Will globalization or nationalism win?
2017 will be an important year. Major changes are planned in the political field, but this year the G20 economic talks are also on the agenda.
Brexit continues to keep things going and the new President of the United States is also heading for a strong protectionist policy. In addition, elections are on the agenda in Germany, France and the Netherlands. Parties that argue for secession and a strong nationalist, protectionist course are on the move.
It was the solid economic work of Piketty that raised the issue of globalization. Economic growth in recent decades has become increasingly one-sided. At first the lower social groups lost the connection, but slowly the middle class also started to suffer from skewed growth.
Politicians have failed for years to properly reform their labor and financial markets so that all groups in society could benefit from globalization. The question is whether politics has learned that lesson? For the time being, this question cannot be answered in the affirmative. Measures, which are also allowed under the WTO to provide a little more protection for their own market, have been ignored. Tax avoidance measures are remarkably avoided.
Not wanting to address the real problems, the elephant remains in the room. Because citizens do see the benefits of globalization. The citizen has it in his hands every day; the smartphone. But politicians forget to say that globalization also has its negative effects. Continuing to only mention the benefits is no longer sufficient.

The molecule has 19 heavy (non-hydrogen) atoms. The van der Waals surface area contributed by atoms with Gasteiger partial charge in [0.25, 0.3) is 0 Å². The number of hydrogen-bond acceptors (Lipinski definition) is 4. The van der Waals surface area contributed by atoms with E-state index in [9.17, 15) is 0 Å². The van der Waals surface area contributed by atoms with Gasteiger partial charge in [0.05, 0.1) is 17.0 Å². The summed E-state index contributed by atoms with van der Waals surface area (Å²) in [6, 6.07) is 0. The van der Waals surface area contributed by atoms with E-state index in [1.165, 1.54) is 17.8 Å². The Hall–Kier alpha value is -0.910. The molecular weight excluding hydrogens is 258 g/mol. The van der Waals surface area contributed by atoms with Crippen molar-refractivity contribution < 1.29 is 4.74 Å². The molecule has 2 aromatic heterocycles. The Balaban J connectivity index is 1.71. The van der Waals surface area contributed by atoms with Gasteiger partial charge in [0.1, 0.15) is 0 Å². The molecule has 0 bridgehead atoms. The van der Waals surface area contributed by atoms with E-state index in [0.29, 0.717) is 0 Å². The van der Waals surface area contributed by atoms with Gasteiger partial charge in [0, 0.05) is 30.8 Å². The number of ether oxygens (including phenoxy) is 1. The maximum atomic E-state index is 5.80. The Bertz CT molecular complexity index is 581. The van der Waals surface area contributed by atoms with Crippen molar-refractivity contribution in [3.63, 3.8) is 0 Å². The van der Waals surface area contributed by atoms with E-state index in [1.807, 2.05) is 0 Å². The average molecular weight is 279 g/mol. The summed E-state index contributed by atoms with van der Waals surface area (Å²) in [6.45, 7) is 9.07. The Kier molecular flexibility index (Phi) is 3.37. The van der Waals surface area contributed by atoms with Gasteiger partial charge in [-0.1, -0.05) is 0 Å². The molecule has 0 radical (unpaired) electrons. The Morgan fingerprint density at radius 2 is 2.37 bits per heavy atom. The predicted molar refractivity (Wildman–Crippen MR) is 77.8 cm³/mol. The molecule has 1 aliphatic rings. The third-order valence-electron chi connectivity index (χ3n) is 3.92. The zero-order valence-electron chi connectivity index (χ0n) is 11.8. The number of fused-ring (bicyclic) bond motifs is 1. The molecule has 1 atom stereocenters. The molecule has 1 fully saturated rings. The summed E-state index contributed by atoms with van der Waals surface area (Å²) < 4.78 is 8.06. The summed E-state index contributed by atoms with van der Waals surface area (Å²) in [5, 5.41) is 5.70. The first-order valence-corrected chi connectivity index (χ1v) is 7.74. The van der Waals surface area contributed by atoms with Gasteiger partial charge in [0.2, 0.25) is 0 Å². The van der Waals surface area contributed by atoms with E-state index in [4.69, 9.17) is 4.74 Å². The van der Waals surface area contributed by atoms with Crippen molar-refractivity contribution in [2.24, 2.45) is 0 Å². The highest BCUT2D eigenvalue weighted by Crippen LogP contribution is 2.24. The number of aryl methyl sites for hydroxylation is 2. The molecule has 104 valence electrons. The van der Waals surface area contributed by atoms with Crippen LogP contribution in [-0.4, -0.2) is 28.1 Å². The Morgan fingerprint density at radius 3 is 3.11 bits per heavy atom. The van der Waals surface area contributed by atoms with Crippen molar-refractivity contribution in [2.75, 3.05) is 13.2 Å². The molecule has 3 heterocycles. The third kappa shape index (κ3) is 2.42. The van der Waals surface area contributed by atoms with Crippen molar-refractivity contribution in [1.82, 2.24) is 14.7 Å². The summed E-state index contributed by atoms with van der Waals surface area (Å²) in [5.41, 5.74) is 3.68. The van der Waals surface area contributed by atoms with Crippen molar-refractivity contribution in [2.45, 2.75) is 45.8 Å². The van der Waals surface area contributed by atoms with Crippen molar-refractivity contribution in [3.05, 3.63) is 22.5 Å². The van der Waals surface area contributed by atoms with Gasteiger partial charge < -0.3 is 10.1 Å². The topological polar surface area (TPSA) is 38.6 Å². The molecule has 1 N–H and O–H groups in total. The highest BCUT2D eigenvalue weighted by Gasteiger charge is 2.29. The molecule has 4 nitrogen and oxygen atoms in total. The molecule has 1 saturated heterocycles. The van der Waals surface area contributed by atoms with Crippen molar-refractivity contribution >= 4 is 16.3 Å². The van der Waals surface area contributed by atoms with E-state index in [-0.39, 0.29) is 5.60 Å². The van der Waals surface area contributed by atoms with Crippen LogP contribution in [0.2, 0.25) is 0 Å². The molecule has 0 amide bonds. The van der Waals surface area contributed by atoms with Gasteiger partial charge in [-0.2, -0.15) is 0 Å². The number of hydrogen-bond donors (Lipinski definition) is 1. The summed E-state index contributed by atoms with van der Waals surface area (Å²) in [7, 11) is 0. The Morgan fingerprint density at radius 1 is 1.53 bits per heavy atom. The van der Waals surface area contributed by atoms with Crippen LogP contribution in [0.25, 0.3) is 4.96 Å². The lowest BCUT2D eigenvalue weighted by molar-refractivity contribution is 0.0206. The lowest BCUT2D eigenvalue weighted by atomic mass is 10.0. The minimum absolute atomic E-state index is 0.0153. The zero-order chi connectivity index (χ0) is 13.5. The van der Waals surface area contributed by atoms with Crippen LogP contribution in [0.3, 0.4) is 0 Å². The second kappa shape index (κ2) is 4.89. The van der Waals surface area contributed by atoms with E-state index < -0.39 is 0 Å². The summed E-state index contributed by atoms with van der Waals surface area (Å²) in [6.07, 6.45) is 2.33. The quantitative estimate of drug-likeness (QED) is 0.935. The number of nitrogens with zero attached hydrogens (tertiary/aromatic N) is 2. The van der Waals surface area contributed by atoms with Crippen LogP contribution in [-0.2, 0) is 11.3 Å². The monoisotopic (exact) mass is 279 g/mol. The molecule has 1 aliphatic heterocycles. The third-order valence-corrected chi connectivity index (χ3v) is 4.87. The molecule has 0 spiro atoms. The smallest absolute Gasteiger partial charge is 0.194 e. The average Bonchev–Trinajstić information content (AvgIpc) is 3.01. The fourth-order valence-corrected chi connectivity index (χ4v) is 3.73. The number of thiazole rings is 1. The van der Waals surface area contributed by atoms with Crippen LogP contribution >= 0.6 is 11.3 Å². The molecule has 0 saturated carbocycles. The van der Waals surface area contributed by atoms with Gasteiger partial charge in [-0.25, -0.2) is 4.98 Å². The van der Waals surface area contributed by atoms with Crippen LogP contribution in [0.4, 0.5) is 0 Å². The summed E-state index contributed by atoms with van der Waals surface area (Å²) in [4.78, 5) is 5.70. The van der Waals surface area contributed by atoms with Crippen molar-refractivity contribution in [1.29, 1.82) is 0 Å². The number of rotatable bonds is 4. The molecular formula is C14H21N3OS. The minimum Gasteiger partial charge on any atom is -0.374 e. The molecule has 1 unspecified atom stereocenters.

More and more jobs for the less educated are disappearing in developed countries. In developing countries, workers see how they produce ‘very expensive’ products for developed countries at an excessively modest wage. Both sides experience the skewed distribution.
Germany is chairing this year. Merkel has already given the first shot ahead: “shape an interconnected world”, make globalization work for all, intensify international cooperation, and oppose isolationism and any return to nationalism. It is striking that they avoid the word ‘Protectionism’. Something that Donald Trump is fully committed to with all possible consequences.
With the further emergence of automation and robotisation, this year is therefore more important. If politicians ignore the justified concerns of groups in our society that do not have a connection and benefit from globalization, then we fall into nationalism and protectionism. This will ultimately disadvantage all countries and will exacerbate political and geo-strategic tensions. Or do the politicians really jump over their shadows and take measures to distribute globalization better and fairer so that the new developments not only boost our economies but also let everyone share in them.